Continuing to be inspired by the beautiful scenery of Kouri Island and the ‘new’ culinary discoveries that the local terroir offer, Kajiwara’s creative journey has only just begun. 





The Hiramatsu group’s fourth resort hotel, THE HIRAMATSU HOTELS & RESORTS GINOZA opened its door as an auberge back in 2018 on the Okinawa's main island, where Okinawa’s municipal capital resides. It was the legendary Hiramatsu, the first Japanese chef to receive a star in the French Michelin Guide, who appointed his protégé Yoshinobu Kinoshita, the former head chef at Brasseries Paul Bocuse Ginza, to lead the culinary experiences of the resort.


Ginoza Village where the resort resides, a perfectly distanced with approximately an hour drive from the Naha Airport, is Hiramatsu’s favourite part of Okinawa. The gentle slope overlooking the ocean holds the resort’s 19 rooms of which 5 are private villas equipped with a spacious jet bath, but one of the highlights at the resort is undeniably its dining room - with an incredible vista.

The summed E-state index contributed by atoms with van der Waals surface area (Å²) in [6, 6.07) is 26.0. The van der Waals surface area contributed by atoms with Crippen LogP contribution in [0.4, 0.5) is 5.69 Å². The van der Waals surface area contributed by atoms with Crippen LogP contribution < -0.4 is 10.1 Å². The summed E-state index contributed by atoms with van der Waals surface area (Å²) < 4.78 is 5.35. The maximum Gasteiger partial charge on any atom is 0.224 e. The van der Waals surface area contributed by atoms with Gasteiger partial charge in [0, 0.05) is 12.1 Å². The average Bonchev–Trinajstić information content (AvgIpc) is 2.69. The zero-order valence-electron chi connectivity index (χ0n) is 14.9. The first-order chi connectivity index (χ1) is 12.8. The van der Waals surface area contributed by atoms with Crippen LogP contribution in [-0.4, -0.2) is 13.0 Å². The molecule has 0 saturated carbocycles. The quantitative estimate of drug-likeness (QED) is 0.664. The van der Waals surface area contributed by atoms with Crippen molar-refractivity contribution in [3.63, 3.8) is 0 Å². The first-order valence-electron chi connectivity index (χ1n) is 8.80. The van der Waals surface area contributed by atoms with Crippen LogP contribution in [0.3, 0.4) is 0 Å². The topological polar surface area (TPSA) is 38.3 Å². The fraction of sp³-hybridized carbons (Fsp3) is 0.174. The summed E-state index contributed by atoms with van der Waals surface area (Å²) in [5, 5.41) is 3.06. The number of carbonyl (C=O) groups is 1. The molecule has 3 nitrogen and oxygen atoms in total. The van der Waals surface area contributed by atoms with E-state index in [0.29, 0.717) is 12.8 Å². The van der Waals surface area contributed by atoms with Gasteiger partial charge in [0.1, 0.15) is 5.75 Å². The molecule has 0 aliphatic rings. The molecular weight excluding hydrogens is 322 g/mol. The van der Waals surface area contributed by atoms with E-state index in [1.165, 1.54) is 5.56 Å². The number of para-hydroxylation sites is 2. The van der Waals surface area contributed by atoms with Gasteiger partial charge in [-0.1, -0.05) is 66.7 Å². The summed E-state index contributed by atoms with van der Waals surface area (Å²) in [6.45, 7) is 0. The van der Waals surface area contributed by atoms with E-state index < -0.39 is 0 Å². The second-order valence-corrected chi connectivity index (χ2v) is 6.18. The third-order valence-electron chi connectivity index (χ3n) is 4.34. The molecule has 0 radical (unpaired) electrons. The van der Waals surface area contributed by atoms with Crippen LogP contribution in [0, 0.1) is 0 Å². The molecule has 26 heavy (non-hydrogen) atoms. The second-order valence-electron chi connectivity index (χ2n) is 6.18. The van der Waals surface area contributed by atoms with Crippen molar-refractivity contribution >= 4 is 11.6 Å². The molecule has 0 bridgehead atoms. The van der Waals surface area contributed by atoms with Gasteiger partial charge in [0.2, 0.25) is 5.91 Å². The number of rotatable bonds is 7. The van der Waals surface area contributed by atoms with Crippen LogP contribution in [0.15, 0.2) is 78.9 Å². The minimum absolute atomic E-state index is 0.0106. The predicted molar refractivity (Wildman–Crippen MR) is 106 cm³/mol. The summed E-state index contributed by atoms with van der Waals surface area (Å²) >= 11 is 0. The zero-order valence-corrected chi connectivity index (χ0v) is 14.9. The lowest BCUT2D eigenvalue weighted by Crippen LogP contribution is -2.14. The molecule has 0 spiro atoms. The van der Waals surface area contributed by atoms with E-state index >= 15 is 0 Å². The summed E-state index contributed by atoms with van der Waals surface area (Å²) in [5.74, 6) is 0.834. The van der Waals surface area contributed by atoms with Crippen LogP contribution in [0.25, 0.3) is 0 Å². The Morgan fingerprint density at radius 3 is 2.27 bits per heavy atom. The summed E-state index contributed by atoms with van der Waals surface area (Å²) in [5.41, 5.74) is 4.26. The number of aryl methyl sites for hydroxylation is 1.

Complimented with the gentle ocean breeze, the dishes served used to mirror the menus from the group’s counterparts in Tokyo, with ingredients acquired from afar, but Kinoshita’s attention was gradually shifted to Okinawa’s rich terroir – with the unique local ingredients convincingly created by passionate and genuine producers – and now many of the produces used in his dishes are sourced locally. A great example is a dish of Akajin Mibai, a type of grouper layered together with Oubirin-take (a native mushroom from Onna village) in pastry served with béarnaise sauce and Okinawan spinach.  A tinge of sourness mingling perfectly with the rich sauce certainly resembles the familiar ‘Hiramatsu-ness’ always offering an authentic French flair, but there is a distinguishable, subtropical flavour that makes his creation memorable. A perfectly roasted butter-soft Motobu beef is also one of the highlights. “Some of our guests are often tired from a long journey. Something simple and light is what I try to prepare”, Kinoshita smiles.